Most young trees available for the home owner to plant are sold as "bare root" trees. Bare root trees take less storage space than container-grown trees, so for economic reasons nurseries offer them for sale more often than container-grown trees.
Bare Root or Whips
Although they can be planted in spring, trees sold without soil on their roots, or "bare root" trees, are best planted during Ohio's cool fall weather. The same is true for "whips" -- young saplings with a thin trunk, no branches and bare roots. They survive better when not exposed to hot summer weather soon after transplanting.
Trees sold in containers in active growth can be planted in Ohio any time during the growing season, up to about three weeks before your average first fall frost. Container-grown trees suffer less shock when transplanted than bare root trees.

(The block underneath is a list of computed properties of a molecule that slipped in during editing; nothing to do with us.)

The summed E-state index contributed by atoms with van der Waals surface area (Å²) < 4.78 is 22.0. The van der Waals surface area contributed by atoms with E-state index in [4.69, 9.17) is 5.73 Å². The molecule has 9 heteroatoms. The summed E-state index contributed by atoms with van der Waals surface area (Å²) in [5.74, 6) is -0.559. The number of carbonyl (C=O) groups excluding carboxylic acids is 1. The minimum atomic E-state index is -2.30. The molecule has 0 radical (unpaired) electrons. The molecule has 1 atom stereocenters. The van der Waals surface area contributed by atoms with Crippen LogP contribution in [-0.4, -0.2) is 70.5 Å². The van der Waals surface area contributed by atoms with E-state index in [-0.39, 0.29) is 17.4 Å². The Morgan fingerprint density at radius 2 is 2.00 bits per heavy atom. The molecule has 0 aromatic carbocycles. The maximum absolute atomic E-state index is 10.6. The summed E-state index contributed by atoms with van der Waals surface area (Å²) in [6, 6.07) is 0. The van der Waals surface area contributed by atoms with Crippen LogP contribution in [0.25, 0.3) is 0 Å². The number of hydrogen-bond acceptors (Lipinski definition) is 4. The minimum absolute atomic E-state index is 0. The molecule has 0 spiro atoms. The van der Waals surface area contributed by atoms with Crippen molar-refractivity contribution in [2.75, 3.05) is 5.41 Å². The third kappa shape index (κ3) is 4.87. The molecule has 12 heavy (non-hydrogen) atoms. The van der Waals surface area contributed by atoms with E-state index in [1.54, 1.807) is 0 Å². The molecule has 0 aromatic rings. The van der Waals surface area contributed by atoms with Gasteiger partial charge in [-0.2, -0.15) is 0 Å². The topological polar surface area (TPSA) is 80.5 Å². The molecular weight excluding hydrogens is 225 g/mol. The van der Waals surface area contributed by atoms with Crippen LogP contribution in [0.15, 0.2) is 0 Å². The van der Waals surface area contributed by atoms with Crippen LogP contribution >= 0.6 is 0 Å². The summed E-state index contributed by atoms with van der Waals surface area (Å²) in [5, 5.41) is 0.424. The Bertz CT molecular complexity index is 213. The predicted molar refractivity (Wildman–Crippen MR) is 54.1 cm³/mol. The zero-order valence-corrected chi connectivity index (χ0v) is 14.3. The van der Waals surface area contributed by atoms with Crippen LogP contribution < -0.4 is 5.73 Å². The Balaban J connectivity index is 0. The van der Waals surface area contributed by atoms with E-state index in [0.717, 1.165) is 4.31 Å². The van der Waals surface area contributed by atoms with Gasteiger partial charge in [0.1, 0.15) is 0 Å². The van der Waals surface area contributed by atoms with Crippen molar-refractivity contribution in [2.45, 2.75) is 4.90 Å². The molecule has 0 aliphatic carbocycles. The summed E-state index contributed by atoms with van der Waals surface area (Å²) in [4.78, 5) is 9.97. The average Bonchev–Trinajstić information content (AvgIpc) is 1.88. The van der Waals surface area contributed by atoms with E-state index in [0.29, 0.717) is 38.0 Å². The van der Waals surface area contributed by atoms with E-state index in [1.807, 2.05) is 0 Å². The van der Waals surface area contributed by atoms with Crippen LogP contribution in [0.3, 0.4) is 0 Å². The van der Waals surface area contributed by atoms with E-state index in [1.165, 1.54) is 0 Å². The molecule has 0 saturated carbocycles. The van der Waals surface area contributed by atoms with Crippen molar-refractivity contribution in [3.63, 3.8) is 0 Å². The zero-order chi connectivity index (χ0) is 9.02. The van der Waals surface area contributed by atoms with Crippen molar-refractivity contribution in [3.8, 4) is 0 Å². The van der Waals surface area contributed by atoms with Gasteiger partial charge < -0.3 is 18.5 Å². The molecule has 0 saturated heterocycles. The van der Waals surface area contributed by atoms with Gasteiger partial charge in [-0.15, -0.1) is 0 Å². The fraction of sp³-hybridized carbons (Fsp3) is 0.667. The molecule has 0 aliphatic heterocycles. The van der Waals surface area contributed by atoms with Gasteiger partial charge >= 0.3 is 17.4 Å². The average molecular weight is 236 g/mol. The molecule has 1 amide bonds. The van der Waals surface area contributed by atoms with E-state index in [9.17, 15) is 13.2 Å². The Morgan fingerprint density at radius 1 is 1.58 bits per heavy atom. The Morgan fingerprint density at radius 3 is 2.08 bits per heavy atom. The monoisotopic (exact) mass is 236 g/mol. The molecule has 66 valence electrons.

Fruit trees, such as apples, should be planted in March or April in Ohio, especially if they are bare root or whips. Container-grown fruit trees, although best planted in spring, can be planted anytime up to mid-October.
Sharon Sweeny has a college degree in general studies and worked as an administrative and legal assistant for 20 years before becoming a professional writer in 2008. She specializes in writing about home improvement, self-sufficient lifestyles and gardening.